Environmental brochures

We have produced a range of environmental brochures, information leaflets and flyers. Clients include Catchment Management Authorities, Local Councils, Landcare, Wetland Care, Australian Government and State Governments.

Threatened species brochure

Your Rainforest Backyard – graphic design of a Threatened Species brochure  for NPWS in conjunction with Ballina Council. This brochure titles ‘What’s Over the Fence?’ provides information on how to identify and care for local threatened species.

Endangered species brochures

Two endangered species brochures were developed for The Department of Environment and Heritage (DEH) to launch a public awareness campaign. They aim to locate two endangered species…the Australian Fritillary Butterfly and the Pink Underwing Moth. They form part of the Saving our Species program – a new conservation program of the DEH that aims to maximise the number of threatened species that can be secured in the wild in NSW for 100 years. The designs adhered to DEH style guides and some amazing photography made the design process a pleasure.

Australian fritillary butterfly endangered species brochure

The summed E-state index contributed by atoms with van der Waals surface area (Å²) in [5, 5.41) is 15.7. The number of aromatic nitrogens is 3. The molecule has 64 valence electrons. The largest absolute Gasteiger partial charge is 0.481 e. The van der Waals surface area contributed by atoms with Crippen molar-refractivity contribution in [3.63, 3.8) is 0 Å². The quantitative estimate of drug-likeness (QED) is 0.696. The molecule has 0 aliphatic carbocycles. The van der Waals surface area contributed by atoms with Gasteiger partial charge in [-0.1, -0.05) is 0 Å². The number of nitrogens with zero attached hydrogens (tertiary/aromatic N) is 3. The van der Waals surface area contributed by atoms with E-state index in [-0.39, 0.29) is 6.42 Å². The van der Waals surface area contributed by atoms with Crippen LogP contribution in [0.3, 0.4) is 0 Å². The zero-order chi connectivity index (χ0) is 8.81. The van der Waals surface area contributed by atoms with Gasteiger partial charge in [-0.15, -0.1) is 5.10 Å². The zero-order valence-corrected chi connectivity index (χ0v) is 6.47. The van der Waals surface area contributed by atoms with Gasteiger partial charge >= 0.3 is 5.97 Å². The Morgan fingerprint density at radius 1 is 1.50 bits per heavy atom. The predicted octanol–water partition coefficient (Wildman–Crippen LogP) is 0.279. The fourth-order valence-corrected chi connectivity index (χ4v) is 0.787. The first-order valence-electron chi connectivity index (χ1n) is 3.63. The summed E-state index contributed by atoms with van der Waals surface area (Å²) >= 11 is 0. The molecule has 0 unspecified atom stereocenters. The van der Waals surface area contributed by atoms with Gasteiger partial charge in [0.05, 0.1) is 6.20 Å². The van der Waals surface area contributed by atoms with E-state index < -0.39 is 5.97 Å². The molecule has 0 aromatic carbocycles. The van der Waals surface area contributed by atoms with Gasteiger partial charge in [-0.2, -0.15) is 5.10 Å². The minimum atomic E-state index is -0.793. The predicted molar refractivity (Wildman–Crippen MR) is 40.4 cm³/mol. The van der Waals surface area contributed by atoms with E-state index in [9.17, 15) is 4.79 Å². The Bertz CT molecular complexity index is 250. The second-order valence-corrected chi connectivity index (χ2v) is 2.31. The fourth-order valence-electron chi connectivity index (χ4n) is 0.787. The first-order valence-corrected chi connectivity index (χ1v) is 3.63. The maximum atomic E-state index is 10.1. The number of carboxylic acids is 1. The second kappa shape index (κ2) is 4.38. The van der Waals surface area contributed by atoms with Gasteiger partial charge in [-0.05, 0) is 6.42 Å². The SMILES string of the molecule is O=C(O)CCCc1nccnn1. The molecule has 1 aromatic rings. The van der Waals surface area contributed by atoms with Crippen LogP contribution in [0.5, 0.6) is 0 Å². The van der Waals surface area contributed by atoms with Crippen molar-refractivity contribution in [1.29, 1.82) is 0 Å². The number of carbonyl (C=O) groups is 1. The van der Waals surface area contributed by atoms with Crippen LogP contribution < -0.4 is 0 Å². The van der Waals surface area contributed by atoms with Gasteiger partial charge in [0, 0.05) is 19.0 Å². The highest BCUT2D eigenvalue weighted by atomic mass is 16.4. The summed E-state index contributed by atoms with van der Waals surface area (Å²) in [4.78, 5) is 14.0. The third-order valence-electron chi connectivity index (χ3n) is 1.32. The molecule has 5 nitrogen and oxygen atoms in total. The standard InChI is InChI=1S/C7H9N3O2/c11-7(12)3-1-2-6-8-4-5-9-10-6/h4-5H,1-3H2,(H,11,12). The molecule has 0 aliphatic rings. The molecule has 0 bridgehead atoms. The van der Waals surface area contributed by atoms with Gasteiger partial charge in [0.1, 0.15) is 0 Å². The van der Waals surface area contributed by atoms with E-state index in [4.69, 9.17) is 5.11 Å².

The Australian fritillary butterfly (Argyreus hyperbius inconstans) was a common site along the east coast from Port Macquaire (NSW) to Gympie (Qld) but numbers declined dramatically through the 1980s and 1990s. With no confirmed sightings since 2001, sporadic observations sustain the hope that wild populations remain. The adult fritillary is very mobile and it appears that populations go through boom-and-bust cycles.

Southern Pink Underwing Moth endangered species brochure

The Southern Pink Underwing Moth (Phyllodes imperialis smithersi) inhabits southeast QLD and the north coast of NSW, reaching as far south as Bellingen. It is currently classified as an endangered species.. As the moth is difficult to find, and therefore rarely observed, its abundance has proven very difficult to establish.

Visitor information signs gallery
Environmental signage – mangroves, saltmarsh, wetlands